Thurgood Marshall Academy senior Markus Batchelor already has the polish and poise of a career politician. At 18, he’s served as D.C. Youth Mayor and is finishing his second term as TMA student body president. He’s now looking at a seat on the D.C. Democratic State Committee, and is without a doubt the first announced candidate for the 2022 mayoral race.
Batchelor also showed at Thursday evening’s 11th annual TMA gala that, like a seasoned political pro, he knows how to ask for money.
“We’re the best investment you’ll ever make,” he said of his senior classmates at the Ward 8 school, the highest performing open enrollment high school in the city. All 50 are bound for destinations ranging from Georgetown to Penn State to the University of Vermont. Batchelor isn’t straying far from his political base. He and his best friend, Moo Ho Bae II, are both recipients of the full-ride Stephen J. Trachtenberg Scholarship to George Washington University.
Thursday was also a moment of transition for TMA. Joshua Kern, the school’s co-founder and president, announced that he was stepping down. Academic director Alexandra Pardo, who Kern describes as “wicked smart,” will succeed him.
“For me this is a mountaintop moment,” said Kern, who began the school a decade ago in the basement of Congress Heights United Methodist Church. At one point he was close to losing his lease and looking at sites on the other side of the river when he reached out to Vincent C. Gray, then executive director of Covenant House. Gray, who spoke at the gala, urged him to find a way to stay where he was.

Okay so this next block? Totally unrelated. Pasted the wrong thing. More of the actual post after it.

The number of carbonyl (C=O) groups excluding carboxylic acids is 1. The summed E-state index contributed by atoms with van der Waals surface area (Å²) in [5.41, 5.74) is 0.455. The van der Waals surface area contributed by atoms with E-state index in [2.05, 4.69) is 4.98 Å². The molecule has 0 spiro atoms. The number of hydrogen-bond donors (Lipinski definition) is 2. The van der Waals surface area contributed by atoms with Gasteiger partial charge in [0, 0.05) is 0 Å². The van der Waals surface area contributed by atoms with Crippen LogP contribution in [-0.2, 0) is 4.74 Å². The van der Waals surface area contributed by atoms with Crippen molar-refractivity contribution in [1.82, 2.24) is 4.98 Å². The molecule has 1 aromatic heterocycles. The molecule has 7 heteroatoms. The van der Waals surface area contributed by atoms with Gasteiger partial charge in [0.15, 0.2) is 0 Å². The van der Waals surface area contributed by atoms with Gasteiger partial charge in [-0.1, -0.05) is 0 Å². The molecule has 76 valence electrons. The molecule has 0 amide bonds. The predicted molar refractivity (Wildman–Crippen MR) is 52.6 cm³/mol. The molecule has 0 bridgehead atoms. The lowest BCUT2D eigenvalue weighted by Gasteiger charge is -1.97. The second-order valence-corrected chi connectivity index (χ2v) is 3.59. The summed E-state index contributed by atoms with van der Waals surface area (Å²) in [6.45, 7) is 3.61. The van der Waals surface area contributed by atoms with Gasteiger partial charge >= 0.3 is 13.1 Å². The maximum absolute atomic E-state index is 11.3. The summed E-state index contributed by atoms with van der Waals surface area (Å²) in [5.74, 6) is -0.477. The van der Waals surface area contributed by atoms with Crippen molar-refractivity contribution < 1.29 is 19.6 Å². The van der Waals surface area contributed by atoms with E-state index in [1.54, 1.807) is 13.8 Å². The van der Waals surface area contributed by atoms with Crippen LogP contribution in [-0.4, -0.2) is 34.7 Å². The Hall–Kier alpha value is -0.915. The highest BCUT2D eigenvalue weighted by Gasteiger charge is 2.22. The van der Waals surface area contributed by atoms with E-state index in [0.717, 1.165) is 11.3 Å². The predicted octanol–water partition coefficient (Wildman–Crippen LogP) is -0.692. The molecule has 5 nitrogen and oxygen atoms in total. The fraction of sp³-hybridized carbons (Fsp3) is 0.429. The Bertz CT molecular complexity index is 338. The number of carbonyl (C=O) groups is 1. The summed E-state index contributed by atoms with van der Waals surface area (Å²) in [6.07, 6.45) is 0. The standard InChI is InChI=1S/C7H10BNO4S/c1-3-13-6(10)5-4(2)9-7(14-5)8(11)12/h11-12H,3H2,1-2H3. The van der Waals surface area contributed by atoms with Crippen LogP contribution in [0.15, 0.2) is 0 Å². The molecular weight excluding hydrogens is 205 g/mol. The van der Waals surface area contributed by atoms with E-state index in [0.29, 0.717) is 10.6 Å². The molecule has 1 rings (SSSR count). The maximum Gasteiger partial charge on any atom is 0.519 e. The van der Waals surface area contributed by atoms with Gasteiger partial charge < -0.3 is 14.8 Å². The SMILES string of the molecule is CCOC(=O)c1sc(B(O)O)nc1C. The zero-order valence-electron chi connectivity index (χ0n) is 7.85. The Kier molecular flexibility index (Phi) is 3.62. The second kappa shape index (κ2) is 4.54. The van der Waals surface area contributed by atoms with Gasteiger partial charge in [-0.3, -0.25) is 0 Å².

“I remember the conversation like it was yesterday,” Kern recalled in a recent interview. “He said, ‘You know, Josh, a lot of people come to Ward 8 to do the kind of work you’re doing, but they pack their bags and leave. If you really want to make a difference here, you need to stick it out, even if you have to close up for a year.”
Kern stuck with it, and built a school that is producing graduates like Batchelor and Bae, a poet who says he’s also committed to managing his friend’s future political campaigns.
“There’s going to be a long line of us,” Bae said.
Leadership transitions are perilous for any school, especially so for charters. Even Pardo said “very few charter schools survive this rite of passage” to the second generation with their quality intact. But she seems up to the challenge. She’s also not shy about asking for money. Before she was done with inaugural speech as head of the school, she gave the crowd a bit of a jolt by asking them to slip some money for TMA into their wills.